This article furthers the themes expounded in the previous chapter and exposes the critical issues in the dynamics of the “centre” versus the extending periphery. Whereas the focus of the preceding chapter was on the movement from the “centre” to the “periphery,” in this case the centre is de-localised as investments target new markets and the former Commonwealth context becomes a global scenario, as seen in the case of Australia, South Africa, and Jamaica. Confrontation with the dramatic past and the subsequent cultural clash are inevitable and account for the tensions of marginalisation and exclusion. The case of caricatures of African Americans, Latinos and Italian migrants regarding bananas, from plantation to fruit shop, is indicative of how ethnic stereotyping has tagged minorities, from plantation labour to fruit vendors (see also chapter five). The stigma is also graphically marked in lines and clouds of “broken language” (Banania). Other critical issues are the lack of recognition of native cultures and localisation. The issues related to localisation are manifest in branding products by plant names, and even in the discovery of precious gems that are then trademarked under the names of the proprietors of mines, and in conformity to the canons of the “centre” (Tanzanite). The conclusion is more like a warning: the risk of erosion of cultural identities and local specificity may also impact on the former “centres.” De-localisation can then also mean that the origin of the advertised product is blurred or cannot be tracked. The claim of the originality of traditional British products, Tex-Mex food, and beauty products have now become part of multinational corporations as the time-established centrality has become fluid and volatile.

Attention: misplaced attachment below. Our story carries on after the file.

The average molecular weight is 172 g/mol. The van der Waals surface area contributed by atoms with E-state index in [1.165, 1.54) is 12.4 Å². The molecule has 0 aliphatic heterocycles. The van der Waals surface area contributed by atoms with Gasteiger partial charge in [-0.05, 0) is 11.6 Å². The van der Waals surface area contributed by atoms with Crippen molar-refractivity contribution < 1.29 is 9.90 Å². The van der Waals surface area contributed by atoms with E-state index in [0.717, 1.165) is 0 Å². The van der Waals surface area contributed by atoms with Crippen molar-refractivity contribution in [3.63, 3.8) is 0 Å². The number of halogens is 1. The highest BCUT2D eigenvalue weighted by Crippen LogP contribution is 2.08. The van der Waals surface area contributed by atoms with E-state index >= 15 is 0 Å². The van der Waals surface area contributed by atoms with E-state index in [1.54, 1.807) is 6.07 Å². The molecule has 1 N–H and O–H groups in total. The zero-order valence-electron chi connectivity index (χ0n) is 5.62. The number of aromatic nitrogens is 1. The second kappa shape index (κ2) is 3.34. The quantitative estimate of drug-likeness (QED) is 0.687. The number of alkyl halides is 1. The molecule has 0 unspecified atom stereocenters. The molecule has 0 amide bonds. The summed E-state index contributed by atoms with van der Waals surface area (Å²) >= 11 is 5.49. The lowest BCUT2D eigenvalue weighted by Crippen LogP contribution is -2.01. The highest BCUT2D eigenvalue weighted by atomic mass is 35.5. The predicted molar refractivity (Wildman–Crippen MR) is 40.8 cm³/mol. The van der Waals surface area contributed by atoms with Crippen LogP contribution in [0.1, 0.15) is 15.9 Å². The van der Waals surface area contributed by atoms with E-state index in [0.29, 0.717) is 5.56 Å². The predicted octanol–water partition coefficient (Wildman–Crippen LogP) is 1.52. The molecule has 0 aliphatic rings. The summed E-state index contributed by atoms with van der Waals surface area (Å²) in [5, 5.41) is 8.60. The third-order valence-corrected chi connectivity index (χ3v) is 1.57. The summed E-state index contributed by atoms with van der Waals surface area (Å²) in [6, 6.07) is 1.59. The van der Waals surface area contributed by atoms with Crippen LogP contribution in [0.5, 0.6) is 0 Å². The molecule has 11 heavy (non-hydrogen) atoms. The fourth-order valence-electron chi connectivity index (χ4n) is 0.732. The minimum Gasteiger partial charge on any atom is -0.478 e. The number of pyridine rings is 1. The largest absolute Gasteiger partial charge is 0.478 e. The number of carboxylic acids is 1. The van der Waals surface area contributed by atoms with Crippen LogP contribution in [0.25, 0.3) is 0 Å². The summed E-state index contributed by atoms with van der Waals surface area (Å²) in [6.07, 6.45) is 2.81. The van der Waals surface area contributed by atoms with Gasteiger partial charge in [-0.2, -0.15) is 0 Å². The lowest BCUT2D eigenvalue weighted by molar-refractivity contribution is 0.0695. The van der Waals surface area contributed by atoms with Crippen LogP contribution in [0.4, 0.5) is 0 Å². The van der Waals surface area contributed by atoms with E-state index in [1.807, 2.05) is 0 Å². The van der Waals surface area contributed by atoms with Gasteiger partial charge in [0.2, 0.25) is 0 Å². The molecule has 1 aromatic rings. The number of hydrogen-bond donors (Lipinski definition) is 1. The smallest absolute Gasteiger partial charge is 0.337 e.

The Extending Periphery: Conflicts and Identities

Tomei R
2017

Abstract

This article furthers the themes expounded in the previous chapter and exposes the critical issues in the dynamics of the “centre” versus the extending periphery. Whereas the focus of the preceding chapter was on the movement from the “centre” to the “periphery,” in this case the centre is de-localised as investments target new markets and the former Commonwealth context becomes a global scenario, as seen in the case of Australia, South Africa, and Jamaica. Confrontation with the dramatic past and the subsequent cultural clash are inevitable and account for the tensions of marginalisation and exclusion. The case of caricatures of African Americans, Latinos and Italian migrants regarding bananas, from plantation to fruit shop, is indicative of how ethnic stereotyping has tagged minorities, from plantation labour to fruit vendors (see also chapter five). The stigma is also graphically marked in lines and clouds of “broken language” (Banania). Other critical issues are the lack of recognition of native cultures and localisation. The issues related to localisation are manifest in branding products by plant names, and even in the discovery of precious gems that are then trademarked under the names of the proprietors of mines, and in conformity to the canons of the “centre” (Tanzanite). The conclusion is more like a warning: the risk of erosion of cultural identities and local specificity may also impact on the former “centres.” De-localisation can then also mean that the origin of the advertised product is blurred or cannot be tracked. The claim of the originality of traditional British products, Tex-Mex food, and beauty products have now become part of multinational corporations as the time-established centrality has become fluid and volatile.
978-1-4438-4389-8
English Language; Ethnic stereotyping; centre vs. periphery
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Utilizza questo identificativo per citare o creare un link a questo documento: https://hdl.handle.net/20.500.12071/11286
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